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Sixteen Year Sentence To Stick For "Rebirthing" Therapist Convicted In Newmaker Death
By Dave Reynolds, Inclusion Daily Express
February 24, 2005

DENVER, COLORADO--A therapist convicted in the suffocation death of 10-year-old Candace Newmaker has been denied a hearing to appeal her 16 year sentence.

The Colorado Supreme Court last Monday refused to consider Julie Ponder's appeal. The decision means that Ponder has no further legal recourse in state court to challenge her April 2001 conviction of reckless child abuse resulting in Candace's death, the Associated Press reported.

Ponder and co-therapist Connell Watkins directed an intensive therapy regime intended to force the girl, who was diagnosed with learning disabilities and mental illness, to bond emotionally with her adoptive mother. Candace's adoptive mother, Jeane Newmaker, brought the girl from their North Carolina home to the counseling center in Evergreen, Colorado to go through the two week program.

The therapy involved a "rebirthing" session, designed to symbolize a live birth. Candace was wrapped in a cotton sheet from head to toe, to simulate a mother's womb, then surrounded by pillows. Ponder and Watkins, along with other staff members, leaned into the pillows, while Candace was to fight her way out, much like a baby would in a real birth. The theory was that Ms. Newmaker would be there to comfort Candace after her "birth".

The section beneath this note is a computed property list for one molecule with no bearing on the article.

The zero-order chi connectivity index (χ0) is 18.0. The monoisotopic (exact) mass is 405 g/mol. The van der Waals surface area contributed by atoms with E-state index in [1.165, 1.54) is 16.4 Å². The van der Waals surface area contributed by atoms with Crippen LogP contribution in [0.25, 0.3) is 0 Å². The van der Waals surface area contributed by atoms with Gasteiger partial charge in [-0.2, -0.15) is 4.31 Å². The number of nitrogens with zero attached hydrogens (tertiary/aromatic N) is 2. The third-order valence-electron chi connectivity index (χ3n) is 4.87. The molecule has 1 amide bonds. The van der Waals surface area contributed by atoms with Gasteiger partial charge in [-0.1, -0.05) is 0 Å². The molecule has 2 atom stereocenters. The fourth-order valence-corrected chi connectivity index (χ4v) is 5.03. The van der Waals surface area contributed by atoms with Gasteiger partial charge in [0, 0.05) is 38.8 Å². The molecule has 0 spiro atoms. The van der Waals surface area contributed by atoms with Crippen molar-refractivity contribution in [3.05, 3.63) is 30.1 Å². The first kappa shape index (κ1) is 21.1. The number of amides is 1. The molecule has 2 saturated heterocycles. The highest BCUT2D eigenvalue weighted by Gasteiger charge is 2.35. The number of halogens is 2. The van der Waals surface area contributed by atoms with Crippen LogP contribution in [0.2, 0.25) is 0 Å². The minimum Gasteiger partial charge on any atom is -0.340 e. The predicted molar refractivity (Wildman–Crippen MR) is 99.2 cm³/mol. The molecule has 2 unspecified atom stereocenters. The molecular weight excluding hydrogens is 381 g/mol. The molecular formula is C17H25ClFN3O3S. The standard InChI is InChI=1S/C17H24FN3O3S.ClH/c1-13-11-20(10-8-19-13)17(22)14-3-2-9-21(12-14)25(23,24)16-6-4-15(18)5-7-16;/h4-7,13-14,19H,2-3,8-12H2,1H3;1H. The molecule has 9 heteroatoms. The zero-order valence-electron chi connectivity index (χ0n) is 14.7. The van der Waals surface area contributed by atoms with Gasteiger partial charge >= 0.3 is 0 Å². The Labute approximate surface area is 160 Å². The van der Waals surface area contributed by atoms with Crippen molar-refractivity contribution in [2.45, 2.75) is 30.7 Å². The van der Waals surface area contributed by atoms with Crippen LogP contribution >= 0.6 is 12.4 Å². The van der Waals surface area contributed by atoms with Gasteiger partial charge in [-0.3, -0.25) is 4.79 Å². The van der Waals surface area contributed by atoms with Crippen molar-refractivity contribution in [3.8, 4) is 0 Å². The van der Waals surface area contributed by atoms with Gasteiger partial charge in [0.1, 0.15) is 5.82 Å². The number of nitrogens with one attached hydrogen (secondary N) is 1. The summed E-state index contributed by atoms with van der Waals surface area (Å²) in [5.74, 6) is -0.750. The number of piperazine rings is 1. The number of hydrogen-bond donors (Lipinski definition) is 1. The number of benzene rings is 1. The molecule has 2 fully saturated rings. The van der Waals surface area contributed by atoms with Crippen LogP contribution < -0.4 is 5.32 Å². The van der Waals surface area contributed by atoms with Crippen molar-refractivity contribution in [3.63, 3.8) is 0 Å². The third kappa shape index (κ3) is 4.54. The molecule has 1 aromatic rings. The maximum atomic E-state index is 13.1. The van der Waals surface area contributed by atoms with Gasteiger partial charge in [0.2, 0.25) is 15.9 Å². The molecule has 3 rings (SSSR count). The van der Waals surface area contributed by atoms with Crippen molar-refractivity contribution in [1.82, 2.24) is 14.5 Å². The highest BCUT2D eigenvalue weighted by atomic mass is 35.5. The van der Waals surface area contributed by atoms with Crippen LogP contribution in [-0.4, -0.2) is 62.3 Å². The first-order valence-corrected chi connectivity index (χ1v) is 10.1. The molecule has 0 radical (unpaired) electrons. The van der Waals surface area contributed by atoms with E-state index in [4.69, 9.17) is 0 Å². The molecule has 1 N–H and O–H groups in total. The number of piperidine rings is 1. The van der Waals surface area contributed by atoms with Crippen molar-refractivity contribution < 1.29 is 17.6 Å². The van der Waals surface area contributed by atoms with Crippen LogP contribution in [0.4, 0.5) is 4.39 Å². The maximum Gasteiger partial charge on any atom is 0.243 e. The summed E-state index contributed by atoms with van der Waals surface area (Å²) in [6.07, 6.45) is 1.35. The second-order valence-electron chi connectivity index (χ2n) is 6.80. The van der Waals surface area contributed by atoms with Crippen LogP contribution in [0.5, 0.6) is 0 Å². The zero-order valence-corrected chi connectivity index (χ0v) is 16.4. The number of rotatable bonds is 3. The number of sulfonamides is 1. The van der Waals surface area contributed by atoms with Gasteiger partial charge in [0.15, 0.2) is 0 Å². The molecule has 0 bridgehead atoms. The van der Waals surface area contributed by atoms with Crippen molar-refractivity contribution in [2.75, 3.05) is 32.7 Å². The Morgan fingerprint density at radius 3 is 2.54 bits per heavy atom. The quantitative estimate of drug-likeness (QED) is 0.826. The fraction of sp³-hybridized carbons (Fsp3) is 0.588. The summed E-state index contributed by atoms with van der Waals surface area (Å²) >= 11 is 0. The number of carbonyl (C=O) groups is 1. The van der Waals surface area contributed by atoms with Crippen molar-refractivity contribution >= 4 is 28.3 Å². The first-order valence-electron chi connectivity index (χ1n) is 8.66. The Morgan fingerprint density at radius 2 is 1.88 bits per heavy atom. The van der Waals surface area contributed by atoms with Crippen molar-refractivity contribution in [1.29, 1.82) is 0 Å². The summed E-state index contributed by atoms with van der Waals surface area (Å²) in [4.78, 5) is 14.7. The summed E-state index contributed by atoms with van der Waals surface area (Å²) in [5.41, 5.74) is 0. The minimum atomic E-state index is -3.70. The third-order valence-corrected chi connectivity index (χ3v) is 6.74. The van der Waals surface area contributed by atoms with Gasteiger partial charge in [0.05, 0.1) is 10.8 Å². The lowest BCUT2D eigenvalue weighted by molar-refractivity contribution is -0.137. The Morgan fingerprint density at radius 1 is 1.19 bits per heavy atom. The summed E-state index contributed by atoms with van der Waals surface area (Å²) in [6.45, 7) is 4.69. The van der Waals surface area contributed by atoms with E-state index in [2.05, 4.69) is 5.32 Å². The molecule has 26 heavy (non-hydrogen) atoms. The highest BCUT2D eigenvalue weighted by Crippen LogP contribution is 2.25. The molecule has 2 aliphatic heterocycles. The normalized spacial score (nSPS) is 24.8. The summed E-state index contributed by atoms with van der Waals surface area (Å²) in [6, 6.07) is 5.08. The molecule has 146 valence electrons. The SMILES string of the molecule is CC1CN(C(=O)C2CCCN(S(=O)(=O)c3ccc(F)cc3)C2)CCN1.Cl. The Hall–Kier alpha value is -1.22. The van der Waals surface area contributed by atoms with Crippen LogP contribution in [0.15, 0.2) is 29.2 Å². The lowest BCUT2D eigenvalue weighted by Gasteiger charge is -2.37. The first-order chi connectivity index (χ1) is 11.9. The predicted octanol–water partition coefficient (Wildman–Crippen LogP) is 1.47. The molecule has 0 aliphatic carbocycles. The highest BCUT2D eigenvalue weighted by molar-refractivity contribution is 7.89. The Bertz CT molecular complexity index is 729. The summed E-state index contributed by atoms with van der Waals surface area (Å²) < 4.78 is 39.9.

During the three week trial of Ponder and Watkins, jurors watched a video-tape of the one-hour session. In spite of her screams saying that she could not breathe, that she needed to use the bathroom, and that she had vomited on herself, the therapists would not release Candace. They also apparently mistook her lack of struggling as a lack of cooperation: Twenty minutes had elapsed from what investigators believed was Candace's last breath to when the therapists took the sheet off of her.

Watkins and Ponder were both convicted of the crime and given a 16 year sentence, which is the shortest sentence allowed. Prosecutors had asked for the maximum sentence to send a message to other mental health professionals to stop using this risky treatment method.

Jeane Newmaker and therapy assistants Brita St. Clair and Jack McDaniel all pleaded guilty to criminally negligent child abuse resulting in death.

Newmaker was sentenced to four years of probation and 400 hours of community service, while St. Clair and McDaniel were each sentenced to 10 years of probation.

Last August, the Colorado Court of Appeals upheld Ponder's conviction and sentence. Her attorney had argued that Ponder's case should not have been joined with that of Watkins. The appeals court said the cases included much of the same evidence.

On April 17, 2001, three days before the jury handed down the original guilty verdicts in the case, Colorado Governor Bill Owens signed "Candace's Law", a measure outlawing future "rebirthing" or "holding" therapies in the state.

Related:
"Candace Newmaker: Death Through 'Rebirthing' Therapy" (Inclusion Daily Express Archives)

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